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Acting, and the art of reading between the lies

It seemed fitting that in the very week when a commercially-minded television mogul pleaded at the Edinburgh Festival for less regulation of independent television companies, a fresh wave of controversy should have broken out over a so-called "documentary". This one concerned the father-and-daughter team which was to have been the subject of an intimate family portrait on Channel 4. It was called Daddy's Girl, and featured the relationship between a youngish father and his daughter, a would-be model. At the eleventh hour, it hit a reef when the girl's real father phoned Channel 4 to point out that the "father" in their film was in fact his daughter's boyfriend: the television company had been taken for a painful ride.

Channel 4 executives were quick to retort that they felt "shocked and betrayed". A pity, since clearly what they should have said was that they felt ashamed and embarrassed. The scheme was, to be sure, partly motivated by the careerist ambitions of the girl herself. But it was fuelled also by the needy and voyeuristic itch of the documentary-makers, concerned less with the truthfulness of the story they were telling (they didn't check) than with its more sensational aspects. At one point they even persuaded "father" and daughter to pose in pyjamas, to show how unusually close they were. How the young lovers must have giggled afterwards. It must have felt almost like incest, or adultery.

There are hoaxes and hoaxes. Some are merely cynical or manipulative, though when Frank Sinatra's agent, George Evans, paid a dozen girls $5 each to scream and faint at a Sinatra concert (and then alerted the press) even he could hardly have expected the result. When his 12 trainees screamed and fainted right on cue, another 18 girls flopped on the floor for real - and a sensation was born.

But hoaxes can also be a form of creative rebellion, even a form of satire, an entertaining way of exposing the distorted expectations or bad habits of the powers that be. In 1967, an American prankster called Alan Abel produced a spurious press release announcing the arrival of the Topless String Quartet from France. He gave them intriguing names (Madeleine Boucher, Gretchen Gansebrust), and explained that they performed topless in an attempt to create "unhampered" music. The fish - the media - swallowed the hook. There were requests for autographed photos, and agents wanted to promote recitals. Sinatra himself tried to sign the Quartet to record for his Reprise label.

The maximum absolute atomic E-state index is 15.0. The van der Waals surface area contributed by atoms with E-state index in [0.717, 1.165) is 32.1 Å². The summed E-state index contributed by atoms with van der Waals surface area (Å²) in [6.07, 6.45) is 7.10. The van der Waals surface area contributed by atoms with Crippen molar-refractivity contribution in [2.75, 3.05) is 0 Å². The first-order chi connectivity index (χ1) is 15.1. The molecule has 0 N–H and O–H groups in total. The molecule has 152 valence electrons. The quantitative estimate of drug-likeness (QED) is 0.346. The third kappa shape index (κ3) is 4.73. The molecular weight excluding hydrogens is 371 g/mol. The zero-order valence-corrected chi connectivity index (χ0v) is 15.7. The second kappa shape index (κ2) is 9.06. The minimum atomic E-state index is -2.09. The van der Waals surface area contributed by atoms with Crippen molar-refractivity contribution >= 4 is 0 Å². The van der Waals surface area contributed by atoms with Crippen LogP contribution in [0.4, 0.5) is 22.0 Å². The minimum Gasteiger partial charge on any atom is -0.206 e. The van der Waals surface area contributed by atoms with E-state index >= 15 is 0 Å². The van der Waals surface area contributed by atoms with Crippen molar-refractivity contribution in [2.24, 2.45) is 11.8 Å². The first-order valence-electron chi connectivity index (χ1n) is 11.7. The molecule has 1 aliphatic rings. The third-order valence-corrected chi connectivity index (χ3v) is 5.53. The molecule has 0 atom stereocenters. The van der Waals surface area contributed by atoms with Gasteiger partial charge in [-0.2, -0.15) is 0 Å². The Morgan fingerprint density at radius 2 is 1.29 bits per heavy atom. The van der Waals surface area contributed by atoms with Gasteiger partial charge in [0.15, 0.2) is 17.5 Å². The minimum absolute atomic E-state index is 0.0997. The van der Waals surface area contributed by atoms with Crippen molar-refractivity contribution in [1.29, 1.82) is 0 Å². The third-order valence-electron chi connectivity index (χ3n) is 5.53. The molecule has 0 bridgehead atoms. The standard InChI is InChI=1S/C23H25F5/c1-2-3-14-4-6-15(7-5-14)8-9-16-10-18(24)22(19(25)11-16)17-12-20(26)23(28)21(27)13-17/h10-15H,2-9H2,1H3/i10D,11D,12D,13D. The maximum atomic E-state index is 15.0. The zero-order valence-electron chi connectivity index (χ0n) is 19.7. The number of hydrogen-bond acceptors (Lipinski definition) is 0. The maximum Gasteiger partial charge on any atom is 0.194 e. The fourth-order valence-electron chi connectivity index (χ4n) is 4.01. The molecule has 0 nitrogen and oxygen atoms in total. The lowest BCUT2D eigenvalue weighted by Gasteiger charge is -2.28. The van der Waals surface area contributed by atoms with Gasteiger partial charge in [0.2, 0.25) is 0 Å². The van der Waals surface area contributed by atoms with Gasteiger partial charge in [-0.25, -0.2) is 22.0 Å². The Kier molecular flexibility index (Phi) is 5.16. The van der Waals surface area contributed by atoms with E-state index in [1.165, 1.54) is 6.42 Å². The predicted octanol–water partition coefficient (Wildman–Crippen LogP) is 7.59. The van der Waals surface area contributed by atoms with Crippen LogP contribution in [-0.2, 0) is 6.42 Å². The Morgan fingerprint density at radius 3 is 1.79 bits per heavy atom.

There have been many such capers down the years, from Piltdown Man to Clifford Irving's made-up autobiography of Howard Hughes to Tom Keating to the Hitler Diaries. When Doris Lessing tried (and nearly failed) to publish a novel under an asssumed name, she was teasing the book trade's preference for authors over books. At their best, these jaunts give us a blast of gleeful laughter, and draw our attention to the needs they seemed to be answering. The recent boom in crop circles, for instance, would seem to be what an economist would call demand-driven.

This week's father-and-daughter prank tells us little we did not know about people's love of deception, and their eagerness to be on television. But it tells us more than we wish to know about the desires on the other side - in television studios, and in the viewing public at large - that drove it along. The question is not why they did it, but why was it so easy. If documentaries persist in their willingness to bend inconvenient facts in search of larger effects, this week's news will become a familar story.

There have already been several instances of documentary-makers blithely assimilating the devices of fiction into their work. When they say "reconstruction", as often as not they mean "fabrication". Does it matter that the traffic warden wasn't quite a traffic warden? Do we care that even the most candid- seeming confessions on television are "acted out"? Everyone addressing a camera is acting, unless caught unawares. We are so often encouraged to watch performances parading as real life that we risk ceasing to mind which is which, so long as it is gripping.

Media recklessness is not new either. In 1896, William Randolph Hearst sent Frederic Remington to Cuba to photograph Spanish atrocities, only to be informed that there were none. "There is no war," he wired. Hearst's reply is famous (or should be): "You furnish pictures," he wired back. "I'll furnish the war." Remington did as he was told. The subsequent pictures incited hot anti-Spanish feelings, and when the American battleship Maine was blown up in Havana, the US government did indeed declare war.

This week's film drama won't lead to shooting. There has been, you could say, far too much shooting already. It might, however, be the saddest part of the story that we may never get to see the original film. It must be quite something: a troupe of amateur actors did well in tricky roles. Maybe it will live on as some kind of cult classic. And perhaps the daughter will have the last laugh, as well as the first one. After all, she was right: celebritics is the art of the plausible.